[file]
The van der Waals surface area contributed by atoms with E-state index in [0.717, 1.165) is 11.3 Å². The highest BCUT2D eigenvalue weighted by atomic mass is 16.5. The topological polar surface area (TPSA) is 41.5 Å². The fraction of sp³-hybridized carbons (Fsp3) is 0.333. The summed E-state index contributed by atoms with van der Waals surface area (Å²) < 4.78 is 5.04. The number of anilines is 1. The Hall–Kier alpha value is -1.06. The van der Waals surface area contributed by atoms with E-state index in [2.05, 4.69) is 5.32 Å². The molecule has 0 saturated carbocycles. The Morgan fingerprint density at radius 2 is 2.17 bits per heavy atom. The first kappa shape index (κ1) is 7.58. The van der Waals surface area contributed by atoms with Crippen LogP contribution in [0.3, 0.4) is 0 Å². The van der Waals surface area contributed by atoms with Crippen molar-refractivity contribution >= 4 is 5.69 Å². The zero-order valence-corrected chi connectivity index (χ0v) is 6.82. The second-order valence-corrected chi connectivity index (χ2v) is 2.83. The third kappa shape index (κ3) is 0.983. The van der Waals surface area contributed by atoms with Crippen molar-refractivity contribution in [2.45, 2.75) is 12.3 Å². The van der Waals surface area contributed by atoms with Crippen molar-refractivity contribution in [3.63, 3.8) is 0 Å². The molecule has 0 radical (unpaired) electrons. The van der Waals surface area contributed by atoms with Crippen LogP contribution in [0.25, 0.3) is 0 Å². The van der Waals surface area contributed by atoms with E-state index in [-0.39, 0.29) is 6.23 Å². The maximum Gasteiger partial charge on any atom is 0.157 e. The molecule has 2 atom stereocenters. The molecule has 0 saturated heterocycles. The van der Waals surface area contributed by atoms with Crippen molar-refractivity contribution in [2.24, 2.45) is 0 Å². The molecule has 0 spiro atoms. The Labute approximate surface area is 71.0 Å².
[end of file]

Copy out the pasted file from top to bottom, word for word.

The van der Waals surface area contributed by atoms with E-state index in [0.717, 1.165) is 11.3 Å². The highest BCUT2D eigenvalue weighted by atomic mass is 16.5. The topological polar surface area (TPSA) is 41.5 Å². The fraction of sp³-hybridized carbons (Fsp3) is 0.333. The summed E-state index contributed by atoms with van der Waals surface area (Å²) < 4.78 is 5.04. The number of anilines is 1. The Hall–Kier alpha value is -1.06. The van der Waals surface area contributed by atoms with E-state index in [2.05, 4.69) is 5.32 Å². The molecule has 0 saturated carbocycles. The Morgan fingerprint density at radius 2 is 2.17 bits per heavy atom. The first kappa shape index (κ1) is 7.58. The van der Waals surface area contributed by atoms with Crippen LogP contribution in [0.3, 0.4) is 0 Å². The van der Waals surface area contributed by atoms with Crippen molar-refractivity contribution >= 4 is 5.69 Å². The zero-order valence-corrected chi connectivity index (χ0v) is 6.82. The second-order valence-corrected chi connectivity index (χ2v) is 2.83. The third kappa shape index (κ3) is 0.983. The van der Waals surface area contributed by atoms with Crippen molar-refractivity contribution in [2.45, 2.75) is 12.3 Å². The van der Waals surface area contributed by atoms with Crippen molar-refractivity contribution in [3.63, 3.8) is 0 Å². The molecule has 0 radical (unpaired) electrons. The van der Waals surface area contributed by atoms with Crippen LogP contribution in [0.25, 0.3) is 0 Å². The van der Waals surface area contributed by atoms with E-state index in [-0.39, 0.29) is 6.23 Å². The maximum Gasteiger partial charge on any atom is 0.157 e. The molecule has 2 atom stereocenters. The molecule has 0 saturated heterocycles. The van der Waals surface area contributed by atoms with Crippen molar-refractivity contribution in [2.24, 2.45) is 0 Å². The molecule has 0 spiro atoms. The Labute approximate surface area is 71.0 Å².